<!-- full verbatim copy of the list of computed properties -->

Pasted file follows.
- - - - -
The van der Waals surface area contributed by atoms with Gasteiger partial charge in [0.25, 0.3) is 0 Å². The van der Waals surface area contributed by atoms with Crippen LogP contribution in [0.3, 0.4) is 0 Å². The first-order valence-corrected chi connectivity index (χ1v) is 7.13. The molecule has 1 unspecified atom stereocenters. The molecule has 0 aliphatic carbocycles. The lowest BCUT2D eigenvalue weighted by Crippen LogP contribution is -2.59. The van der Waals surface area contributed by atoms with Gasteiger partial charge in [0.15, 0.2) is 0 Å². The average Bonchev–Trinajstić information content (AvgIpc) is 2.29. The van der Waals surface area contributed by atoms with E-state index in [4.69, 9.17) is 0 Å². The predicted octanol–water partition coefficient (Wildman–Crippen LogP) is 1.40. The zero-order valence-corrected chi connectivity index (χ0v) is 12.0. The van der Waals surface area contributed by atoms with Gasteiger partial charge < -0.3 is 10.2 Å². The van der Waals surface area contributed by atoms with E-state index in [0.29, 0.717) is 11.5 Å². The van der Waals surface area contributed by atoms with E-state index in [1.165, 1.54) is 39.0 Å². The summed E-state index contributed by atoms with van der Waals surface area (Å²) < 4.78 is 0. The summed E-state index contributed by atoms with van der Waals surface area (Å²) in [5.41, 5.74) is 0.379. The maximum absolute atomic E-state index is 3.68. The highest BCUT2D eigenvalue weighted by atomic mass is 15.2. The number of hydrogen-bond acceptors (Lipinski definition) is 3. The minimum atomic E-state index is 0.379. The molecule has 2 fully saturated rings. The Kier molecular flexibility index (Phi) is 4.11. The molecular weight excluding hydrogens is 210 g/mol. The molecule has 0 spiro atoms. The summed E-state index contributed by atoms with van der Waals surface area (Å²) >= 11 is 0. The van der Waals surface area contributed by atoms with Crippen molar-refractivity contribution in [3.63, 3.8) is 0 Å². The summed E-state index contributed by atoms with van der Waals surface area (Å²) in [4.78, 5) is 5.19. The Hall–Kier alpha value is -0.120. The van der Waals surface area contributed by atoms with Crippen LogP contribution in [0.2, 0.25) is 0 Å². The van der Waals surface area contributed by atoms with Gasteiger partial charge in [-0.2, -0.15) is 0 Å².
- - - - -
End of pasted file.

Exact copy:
The van der Waals surface area contributed by atoms with Gasteiger partial charge in [0.25, 0.3) is 0 Å². The van der Waals surface area contributed by atoms with Crippen LogP contribution in [0.3, 0.4) is 0 Å². The first-order valence-corrected chi connectivity index (χ1v) is 7.13. The molecule has 1 unspecified atom stereocenters. The molecule has 0 aliphatic carbocycles. The lowest BCUT2D eigenvalue weighted by Crippen LogP contribution is -2.59. The van der Waals surface area contributed by atoms with Gasteiger partial charge in [0.15, 0.2) is 0 Å². The average Bonchev–Trinajstić information content (AvgIpc) is 2.29. The van der Waals surface area contributed by atoms with E-state index in [4.69, 9.17) is 0 Å². The predicted octanol–water partition coefficient (Wildman–Crippen LogP) is 1.40. The zero-order valence-corrected chi connectivity index (χ0v) is 12.0. The van der Waals surface area contributed by atoms with Gasteiger partial charge < -0.3 is 10.2 Å². The van der Waals surface area contributed by atoms with E-state index in [0.29, 0.717) is 11.5 Å². The van der Waals surface area contributed by atoms with E-state index in [1.165, 1.54) is 39.0 Å². The summed E-state index contributed by atoms with van der Waals surface area (Å²) < 4.78 is 0. The summed E-state index contributed by atoms with van der Waals surface area (Å²) in [5.41, 5.74) is 0.379. The maximum absolute atomic E-state index is 3.68. The highest BCUT2D eigenvalue weighted by atomic mass is 15.2. The number of hydrogen-bond acceptors (Lipinski definition) is 3. The minimum atomic E-state index is 0.379. The molecule has 2 fully saturated rings. The Kier molecular flexibility index (Phi) is 4.11. The molecular weight excluding hydrogens is 210 g/mol. The molecule has 0 spiro atoms. The summed E-state index contributed by atoms with van der Waals surface area (Å²) >= 11 is 0. The van der Waals surface area contributed by atoms with Crippen molar-refractivity contribution in [3.63, 3.8) is 0 Å². The summed E-state index contributed by atoms with van der Waals surface area (Å²) in [4.78, 5) is 5.19. The Hall–Kier alpha value is -0.120. The van der Waals surface area contributed by atoms with Crippen LogP contribution in [0.2, 0.25) is 0 Å². The van der Waals surface area contributed by atoms with Gasteiger partial charge in [-0.2, -0.15) is 0 Å².